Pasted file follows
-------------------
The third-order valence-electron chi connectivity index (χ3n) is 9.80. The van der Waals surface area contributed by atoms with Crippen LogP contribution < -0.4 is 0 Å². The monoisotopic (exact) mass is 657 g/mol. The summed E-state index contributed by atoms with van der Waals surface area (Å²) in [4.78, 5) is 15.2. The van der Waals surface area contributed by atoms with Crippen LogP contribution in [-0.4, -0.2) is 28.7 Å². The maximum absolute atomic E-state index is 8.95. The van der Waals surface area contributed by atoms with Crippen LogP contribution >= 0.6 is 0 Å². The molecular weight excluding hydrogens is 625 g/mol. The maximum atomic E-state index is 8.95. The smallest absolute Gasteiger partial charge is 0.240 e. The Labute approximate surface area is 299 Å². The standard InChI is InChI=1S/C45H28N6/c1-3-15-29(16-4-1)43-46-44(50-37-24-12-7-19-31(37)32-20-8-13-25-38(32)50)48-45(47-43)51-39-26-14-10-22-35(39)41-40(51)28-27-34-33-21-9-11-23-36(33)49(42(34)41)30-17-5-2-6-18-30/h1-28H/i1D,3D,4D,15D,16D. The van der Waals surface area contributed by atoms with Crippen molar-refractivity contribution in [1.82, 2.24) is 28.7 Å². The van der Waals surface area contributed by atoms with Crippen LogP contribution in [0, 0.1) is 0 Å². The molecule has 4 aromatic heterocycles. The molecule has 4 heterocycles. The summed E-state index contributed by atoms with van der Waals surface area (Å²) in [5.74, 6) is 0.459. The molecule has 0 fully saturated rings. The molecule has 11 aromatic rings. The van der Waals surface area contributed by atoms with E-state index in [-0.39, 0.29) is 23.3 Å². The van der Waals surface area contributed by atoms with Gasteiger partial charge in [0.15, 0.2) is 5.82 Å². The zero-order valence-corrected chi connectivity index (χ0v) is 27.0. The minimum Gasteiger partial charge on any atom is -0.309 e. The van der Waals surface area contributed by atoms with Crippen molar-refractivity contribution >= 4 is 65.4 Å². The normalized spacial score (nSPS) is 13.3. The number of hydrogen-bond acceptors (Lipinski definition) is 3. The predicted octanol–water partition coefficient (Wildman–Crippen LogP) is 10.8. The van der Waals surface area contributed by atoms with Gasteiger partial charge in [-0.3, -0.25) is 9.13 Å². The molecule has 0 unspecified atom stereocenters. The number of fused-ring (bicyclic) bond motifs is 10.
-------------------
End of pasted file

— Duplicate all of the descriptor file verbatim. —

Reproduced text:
The third-order valence-electron chi connectivity index (χ3n) is 9.80. The van der Waals surface area contributed by atoms with Crippen LogP contribution < -0.4 is 0 Å². The monoisotopic (exact) mass is 657 g/mol. The summed E-state index contributed by atoms with van der Waals surface area (Å²) in [4.78, 5) is 15.2. The van der Waals surface area contributed by atoms with Crippen LogP contribution in [-0.4, -0.2) is 28.7 Å². The maximum absolute atomic E-state index is 8.95. The van der Waals surface area contributed by atoms with Crippen LogP contribution >= 0.6 is 0 Å². The molecular weight excluding hydrogens is 625 g/mol. The maximum atomic E-state index is 8.95. The smallest absolute Gasteiger partial charge is 0.240 e. The Labute approximate surface area is 299 Å². The standard InChI is InChI=1S/C45H28N6/c1-3-15-29(16-4-1)43-46-44(50-37-24-12-7-19-31(37)32-20-8-13-25-38(32)50)48-45(47-43)51-39-26-14-10-22-35(39)41-40(51)28-27-34-33-21-9-11-23-36(33)49(42(34)41)30-17-5-2-6-18-30/h1-28H/i1D,3D,4D,15D,16D. The van der Waals surface area contributed by atoms with Crippen molar-refractivity contribution in [1.82, 2.24) is 28.7 Å². The van der Waals surface area contributed by atoms with Crippen LogP contribution in [0, 0.1) is 0 Å². The molecule has 4 aromatic heterocycles. The molecule has 4 heterocycles. The summed E-state index contributed by atoms with van der Waals surface area (Å²) in [5.74, 6) is 0.459. The molecule has 0 fully saturated rings. The molecule has 11 aromatic rings. The van der Waals surface area contributed by atoms with E-state index in [-0.39, 0.29) is 23.3 Å². The van der Waals surface area contributed by atoms with Gasteiger partial charge in [0.15, 0.2) is 5.82 Å². The zero-order valence-corrected chi connectivity index (χ0v) is 27.0. The minimum Gasteiger partial charge on any atom is -0.309 e. The van der Waals surface area contributed by atoms with Crippen molar-refractivity contribution >= 4 is 65.4 Å². The normalized spacial score (nSPS) is 13.3. The number of hydrogen-bond acceptors (Lipinski definition) is 3. The predicted octanol–water partition coefficient (Wildman–Crippen LogP) is 10.8. The van der Waals surface area contributed by atoms with Gasteiger partial charge in [-0.3, -0.25) is 9.13 Å². The molecule has 0 unspecified atom stereocenters. The number of fused-ring (bicyclic) bond motifs is 10.